The highlight of the new range is Tuna, an elegant 1.6m-wide washbasin that tapers into a filigree. The basin also features a practical ceramic shelf area that acts as an easy-to clean storage space.

Classic revival
Complementing this move towards more organic designs is the resurgence of a more classical style. Kohler recently celebrated the relaunch of The Wellworth, its first, oldest and most iconic toilet.

The Wellworth, which turns 75 this year, has been granted with its first redesign in 25 years, and is proof of growing demand for more classic pieces.

“The history of the Wellworth toilet is a classic case study of a consumer product with staying power,” said Mohamed Nada, regional marketing manager, Kohler.

“Over its near century of existence, it has received accolades for design and performance leadership and has earned a reputation as a toilet that consistently offers exceptional performance and exceptional value.”

The challenge, Nada explained, is to instil such design classics with modern, water-saving technologies. As such, the Kohler Wellworth toilet family now offers a model that will flush with just 3.8L of water.

Also new to the Kohler portfolio is the Loure faucet collection, which blends contemporary classic design with cutting-edge technology. The Loure offers precise temperature and volume control through an innovative valving platform.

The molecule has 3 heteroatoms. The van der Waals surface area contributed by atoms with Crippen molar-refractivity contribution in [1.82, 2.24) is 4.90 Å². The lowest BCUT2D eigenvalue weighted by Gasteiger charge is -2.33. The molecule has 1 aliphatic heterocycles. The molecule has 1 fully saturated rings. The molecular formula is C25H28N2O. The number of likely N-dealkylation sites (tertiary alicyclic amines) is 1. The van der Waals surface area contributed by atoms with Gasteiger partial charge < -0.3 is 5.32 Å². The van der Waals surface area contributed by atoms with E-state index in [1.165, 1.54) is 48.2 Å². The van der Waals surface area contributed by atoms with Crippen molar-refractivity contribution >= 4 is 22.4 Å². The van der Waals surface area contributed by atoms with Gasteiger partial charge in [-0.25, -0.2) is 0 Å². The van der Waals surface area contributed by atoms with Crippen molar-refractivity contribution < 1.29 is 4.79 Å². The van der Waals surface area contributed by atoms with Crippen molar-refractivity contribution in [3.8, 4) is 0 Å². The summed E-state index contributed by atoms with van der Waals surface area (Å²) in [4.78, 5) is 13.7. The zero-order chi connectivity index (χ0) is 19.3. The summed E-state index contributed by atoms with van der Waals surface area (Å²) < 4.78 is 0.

The faucets carry the WaterSense label, which means that they feature a low-flow aerator that allows for water savings of up to 30%, without sacrificing on performance.

“Water consumption is very high in the Middle East and Kohler is part of the solution, having always been at the forefront of creating innovative water-saving products and designs without sacrificing on performance,” said Nada.

Sustainable solutions
Sustainability is, and will continue to be, the most important trend in the evolution of bathroom design.

The bathroom can be a key contributor in the quest to minimise water consumption – a need that is particularly pressing in this part of the world.